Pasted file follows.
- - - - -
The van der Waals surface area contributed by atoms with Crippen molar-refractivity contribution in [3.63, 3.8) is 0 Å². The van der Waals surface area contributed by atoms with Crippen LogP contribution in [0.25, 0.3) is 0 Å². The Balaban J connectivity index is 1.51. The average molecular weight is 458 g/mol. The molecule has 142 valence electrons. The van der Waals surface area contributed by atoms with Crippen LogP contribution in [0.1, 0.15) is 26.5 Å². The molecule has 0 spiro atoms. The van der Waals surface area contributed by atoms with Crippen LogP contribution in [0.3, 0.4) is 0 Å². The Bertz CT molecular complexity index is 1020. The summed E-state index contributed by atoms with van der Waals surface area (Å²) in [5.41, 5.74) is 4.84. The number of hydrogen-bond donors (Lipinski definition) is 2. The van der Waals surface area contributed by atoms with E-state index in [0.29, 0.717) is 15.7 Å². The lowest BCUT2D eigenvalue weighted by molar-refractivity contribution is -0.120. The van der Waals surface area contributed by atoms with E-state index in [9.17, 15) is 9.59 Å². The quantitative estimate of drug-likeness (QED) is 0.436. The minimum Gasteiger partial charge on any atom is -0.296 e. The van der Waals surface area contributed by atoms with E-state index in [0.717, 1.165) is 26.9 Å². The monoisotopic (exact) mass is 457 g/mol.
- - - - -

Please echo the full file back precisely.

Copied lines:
The van der Waals surface area contributed by atoms with Crippen molar-refractivity contribution in [3.63, 3.8) is 0 Å². The van der Waals surface area contributed by atoms with Crippen LogP contribution in [0.25, 0.3) is 0 Å². The Balaban J connectivity index is 1.51. The average molecular weight is 458 g/mol. The molecule has 142 valence electrons. The van der Waals surface area contributed by atoms with Crippen LogP contribution in [0.1, 0.15) is 26.5 Å². The molecule has 0 spiro atoms. The van der Waals surface area contributed by atoms with Crippen LogP contribution in [0.3, 0.4) is 0 Å². The Bertz CT molecular complexity index is 1020. The summed E-state index contributed by atoms with van der Waals surface area (Å²) in [5.41, 5.74) is 4.84. The number of hydrogen-bond donors (Lipinski definition) is 2. The van der Waals surface area contributed by atoms with E-state index in [0.29, 0.717) is 15.7 Å². The lowest BCUT2D eigenvalue weighted by molar-refractivity contribution is -0.120. The van der Waals surface area contributed by atoms with E-state index in [9.17, 15) is 9.59 Å². The quantitative estimate of drug-likeness (QED) is 0.436. The minimum Gasteiger partial charge on any atom is -0.296 e. The van der Waals surface area contributed by atoms with E-state index in [0.717, 1.165) is 26.9 Å². The monoisotopic (exact) mass is 457 g/mol.